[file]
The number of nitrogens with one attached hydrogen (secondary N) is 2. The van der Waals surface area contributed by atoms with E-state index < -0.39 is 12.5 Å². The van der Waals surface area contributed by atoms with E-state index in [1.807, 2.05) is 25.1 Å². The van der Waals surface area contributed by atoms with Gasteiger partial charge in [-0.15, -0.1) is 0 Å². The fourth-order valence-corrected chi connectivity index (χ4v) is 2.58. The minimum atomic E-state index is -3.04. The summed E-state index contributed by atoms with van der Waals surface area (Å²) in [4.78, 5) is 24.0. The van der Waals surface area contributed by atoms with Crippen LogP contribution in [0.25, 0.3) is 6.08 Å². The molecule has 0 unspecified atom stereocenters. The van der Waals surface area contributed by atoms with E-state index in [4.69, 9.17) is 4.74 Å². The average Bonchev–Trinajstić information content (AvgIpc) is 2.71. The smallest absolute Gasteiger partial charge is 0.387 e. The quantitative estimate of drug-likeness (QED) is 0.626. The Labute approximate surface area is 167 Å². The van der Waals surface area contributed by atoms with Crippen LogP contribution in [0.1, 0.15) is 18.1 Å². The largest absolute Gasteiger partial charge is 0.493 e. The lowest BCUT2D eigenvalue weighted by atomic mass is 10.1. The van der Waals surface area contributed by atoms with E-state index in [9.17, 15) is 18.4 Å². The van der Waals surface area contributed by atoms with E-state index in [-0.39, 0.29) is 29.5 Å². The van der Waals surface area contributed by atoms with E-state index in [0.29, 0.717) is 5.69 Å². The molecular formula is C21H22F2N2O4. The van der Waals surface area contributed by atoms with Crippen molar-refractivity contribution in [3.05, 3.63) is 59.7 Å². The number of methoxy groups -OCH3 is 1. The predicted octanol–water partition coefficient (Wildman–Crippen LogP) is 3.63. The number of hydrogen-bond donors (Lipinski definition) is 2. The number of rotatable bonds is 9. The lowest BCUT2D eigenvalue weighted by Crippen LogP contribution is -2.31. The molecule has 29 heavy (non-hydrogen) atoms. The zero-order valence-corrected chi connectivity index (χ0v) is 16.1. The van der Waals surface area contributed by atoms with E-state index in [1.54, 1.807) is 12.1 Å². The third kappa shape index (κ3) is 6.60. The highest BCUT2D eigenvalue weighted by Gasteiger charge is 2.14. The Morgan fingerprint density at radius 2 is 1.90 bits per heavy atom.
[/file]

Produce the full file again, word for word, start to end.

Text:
The number of nitrogens with one attached hydrogen (secondary N) is 2. The van der Waals surface area contributed by atoms with E-state index < -0.39 is 12.5 Å². The van der Waals surface area contributed by atoms with E-state index in [1.807, 2.05) is 25.1 Å². The van der Waals surface area contributed by atoms with Gasteiger partial charge in [-0.15, -0.1) is 0 Å². The fourth-order valence-corrected chi connectivity index (χ4v) is 2.58. The minimum atomic E-state index is -3.04. The summed E-state index contributed by atoms with van der Waals surface area (Å²) in [4.78, 5) is 24.0. The van der Waals surface area contributed by atoms with Crippen LogP contribution in [0.25, 0.3) is 6.08 Å². The molecule has 0 unspecified atom stereocenters. The van der Waals surface area contributed by atoms with E-state index in [4.69, 9.17) is 4.74 Å². The average Bonchev–Trinajstić information content (AvgIpc) is 2.71. The smallest absolute Gasteiger partial charge is 0.387 e. The quantitative estimate of drug-likeness (QED) is 0.626. The Labute approximate surface area is 167 Å². The van der Waals surface area contributed by atoms with Crippen LogP contribution in [0.1, 0.15) is 18.1 Å². The largest absolute Gasteiger partial charge is 0.493 e. The lowest BCUT2D eigenvalue weighted by atomic mass is 10.1. The van der Waals surface area contributed by atoms with E-state index in [9.17, 15) is 18.4 Å². The van der Waals surface area contributed by atoms with E-state index in [-0.39, 0.29) is 29.5 Å². The van der Waals surface area contributed by atoms with E-state index in [0.29, 0.717) is 5.69 Å². The molecular formula is C21H22F2N2O4. The van der Waals surface area contributed by atoms with Crippen molar-refractivity contribution in [3.05, 3.63) is 59.7 Å². The number of methoxy groups -OCH3 is 1. The predicted octanol–water partition coefficient (Wildman–Crippen LogP) is 3.63. The number of hydrogen-bond donors (Lipinski definition) is 2. The number of rotatable bonds is 9. The lowest BCUT2D eigenvalue weighted by Crippen LogP contribution is -2.31. The molecule has 29 heavy (non-hydrogen) atoms. The zero-order valence-corrected chi connectivity index (χ0v) is 16.1. The van der Waals surface area contributed by atoms with E-state index in [1.54, 1.807) is 12.1 Å². The third kappa shape index (κ3) is 6.60. The highest BCUT2D eigenvalue weighted by Gasteiger charge is 2.14. The Morgan fingerprint density at radius 2 is 1.90 bits per heavy atom.